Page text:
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Brown: Party cleavages and welfare effort in the American states

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Brown. 1995. Party cleavages and welfare effort in the American states. American Political Science Review 89: 23-34.

Scholars have found inconclusive results when studying whether Democratic control of the state government correlates with higher welfare spending. Brown points out that scholars have neglected an important variable: the nature of each state's cleavage system.


Using a novel technique, Brown shows which cleavages matter most in most states (see Table 2, pg 26). He then identifies three ideal types (see Table 3, pg 28):

  • Southern partisan cleavage: driven primarily by race, but also low-income and rural support for Democrats.
  • New Deal cleavage (class-based): driven primarily by a Catholic-Protestant split, but also income, unionization, education, and sex.
  • Post-New Deal cleavage: essentially, a majority vs minority cleavage, with the Democratic party a strange coalition of many "out" groups (blacks, Catholics, urbanites, unions, low income, female, Jewish).
  • A few states have no significant cleavages (Arkansas, Kentucky, West Virginia, and Wyoming)


Hypothesis: States with a class-based (New Deal) cleavage will spend the most on welfare.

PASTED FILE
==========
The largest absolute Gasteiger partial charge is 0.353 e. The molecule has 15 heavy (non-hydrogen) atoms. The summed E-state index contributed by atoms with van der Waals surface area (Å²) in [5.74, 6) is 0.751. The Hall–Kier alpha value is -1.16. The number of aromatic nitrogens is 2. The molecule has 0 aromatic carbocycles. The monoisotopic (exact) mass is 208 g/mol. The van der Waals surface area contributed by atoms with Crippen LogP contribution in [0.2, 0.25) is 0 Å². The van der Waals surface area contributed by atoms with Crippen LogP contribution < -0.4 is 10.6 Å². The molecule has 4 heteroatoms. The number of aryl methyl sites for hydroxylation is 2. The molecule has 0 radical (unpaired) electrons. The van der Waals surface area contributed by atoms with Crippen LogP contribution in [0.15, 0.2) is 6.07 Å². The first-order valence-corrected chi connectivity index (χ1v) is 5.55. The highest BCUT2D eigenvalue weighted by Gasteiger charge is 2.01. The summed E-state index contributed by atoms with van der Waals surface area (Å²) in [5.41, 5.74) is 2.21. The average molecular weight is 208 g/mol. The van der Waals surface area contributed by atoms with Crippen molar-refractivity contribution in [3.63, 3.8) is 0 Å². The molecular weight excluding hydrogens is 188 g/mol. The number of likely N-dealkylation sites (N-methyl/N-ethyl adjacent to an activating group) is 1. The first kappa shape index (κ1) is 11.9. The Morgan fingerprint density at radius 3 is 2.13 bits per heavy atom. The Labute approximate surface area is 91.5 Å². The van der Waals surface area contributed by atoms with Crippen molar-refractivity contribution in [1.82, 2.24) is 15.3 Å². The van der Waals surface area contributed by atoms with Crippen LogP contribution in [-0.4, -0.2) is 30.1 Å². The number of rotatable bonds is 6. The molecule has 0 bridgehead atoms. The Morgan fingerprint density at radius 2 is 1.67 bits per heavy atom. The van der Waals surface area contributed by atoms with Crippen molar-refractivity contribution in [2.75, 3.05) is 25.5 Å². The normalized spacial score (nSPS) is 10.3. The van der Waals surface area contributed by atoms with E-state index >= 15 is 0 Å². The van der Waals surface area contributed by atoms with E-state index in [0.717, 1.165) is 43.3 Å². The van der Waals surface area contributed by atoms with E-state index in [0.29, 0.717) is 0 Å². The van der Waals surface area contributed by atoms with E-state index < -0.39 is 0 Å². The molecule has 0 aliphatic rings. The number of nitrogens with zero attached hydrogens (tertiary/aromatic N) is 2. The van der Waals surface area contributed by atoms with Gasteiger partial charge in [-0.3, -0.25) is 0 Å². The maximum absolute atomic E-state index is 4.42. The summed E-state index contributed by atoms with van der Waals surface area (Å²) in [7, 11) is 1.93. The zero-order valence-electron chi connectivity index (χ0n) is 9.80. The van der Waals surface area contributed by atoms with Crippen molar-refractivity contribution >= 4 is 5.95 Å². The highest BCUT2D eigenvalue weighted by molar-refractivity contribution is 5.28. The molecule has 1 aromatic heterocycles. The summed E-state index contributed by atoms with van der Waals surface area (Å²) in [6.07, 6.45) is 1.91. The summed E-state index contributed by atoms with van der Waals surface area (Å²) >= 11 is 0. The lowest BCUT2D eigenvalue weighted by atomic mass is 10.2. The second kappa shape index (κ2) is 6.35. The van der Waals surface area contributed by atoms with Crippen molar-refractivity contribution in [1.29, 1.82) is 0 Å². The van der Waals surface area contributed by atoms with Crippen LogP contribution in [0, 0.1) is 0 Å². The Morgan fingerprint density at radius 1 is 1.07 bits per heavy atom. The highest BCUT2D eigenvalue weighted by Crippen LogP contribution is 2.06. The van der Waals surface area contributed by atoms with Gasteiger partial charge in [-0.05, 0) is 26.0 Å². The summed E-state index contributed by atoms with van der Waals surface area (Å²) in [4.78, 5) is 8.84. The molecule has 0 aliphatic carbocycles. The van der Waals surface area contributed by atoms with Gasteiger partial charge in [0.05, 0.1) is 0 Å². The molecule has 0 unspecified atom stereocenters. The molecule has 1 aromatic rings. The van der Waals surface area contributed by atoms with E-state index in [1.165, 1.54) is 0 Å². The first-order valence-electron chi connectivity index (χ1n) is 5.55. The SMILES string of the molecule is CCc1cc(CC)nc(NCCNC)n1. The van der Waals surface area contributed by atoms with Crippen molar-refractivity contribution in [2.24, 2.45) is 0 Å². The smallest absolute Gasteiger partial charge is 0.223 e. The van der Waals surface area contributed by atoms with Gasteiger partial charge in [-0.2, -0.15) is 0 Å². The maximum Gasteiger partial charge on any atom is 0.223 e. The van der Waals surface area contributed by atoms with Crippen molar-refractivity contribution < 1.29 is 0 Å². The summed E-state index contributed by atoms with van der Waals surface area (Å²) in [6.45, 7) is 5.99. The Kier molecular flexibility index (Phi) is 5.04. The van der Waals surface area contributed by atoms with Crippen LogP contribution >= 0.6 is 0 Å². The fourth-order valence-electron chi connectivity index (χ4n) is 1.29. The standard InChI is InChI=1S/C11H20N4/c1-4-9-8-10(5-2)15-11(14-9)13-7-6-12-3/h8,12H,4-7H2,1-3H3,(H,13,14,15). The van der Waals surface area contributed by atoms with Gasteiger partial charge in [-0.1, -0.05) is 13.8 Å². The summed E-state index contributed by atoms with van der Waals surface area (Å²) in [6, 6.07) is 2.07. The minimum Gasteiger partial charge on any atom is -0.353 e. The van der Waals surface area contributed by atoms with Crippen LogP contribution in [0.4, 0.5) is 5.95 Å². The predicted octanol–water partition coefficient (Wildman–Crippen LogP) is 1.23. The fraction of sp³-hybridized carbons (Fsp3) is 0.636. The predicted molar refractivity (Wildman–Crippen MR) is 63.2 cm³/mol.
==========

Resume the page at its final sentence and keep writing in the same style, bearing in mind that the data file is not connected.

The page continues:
State resources (income per capita vs size of welfare-receiving population), elite values (the liberalism of those in government), and racism (which is poorly measured; see below).


See Table 4, pg 30, for regression results. "New Deal" is the baseline category. Thus:

  • New Deal states: Party control has a +0.00039 (significant) effect on welfare effort
  • Southern states: Party control has +0.00007 (insignificant) effect (0.00039 - 0.00032 = 0.00007)
  • Post-New Deal states: Party contrl has a +0.00004 (insignificant) effect (0.00039 - 0.00035 = 0.00004)

IN ENGLISH: The effect of party control is 9.5 times greater in New Deal states than in post-New Deal states, and 5.5 times stronger in New Deal states than in Southern states. All predictions are borne out.


  • Uses a pooled cross sectional regression (combines data from different surveys from 1976-85), which presents risks of heteroskedasticity and autocorrelation (i.e. inflated results). Claims to control for this.
  • In an effort to control for a state's "population's attitude toward [black] welfare recipients," Brown includes "a variable for the percentage of the state's population that is black" (29-30). What on earth?!!?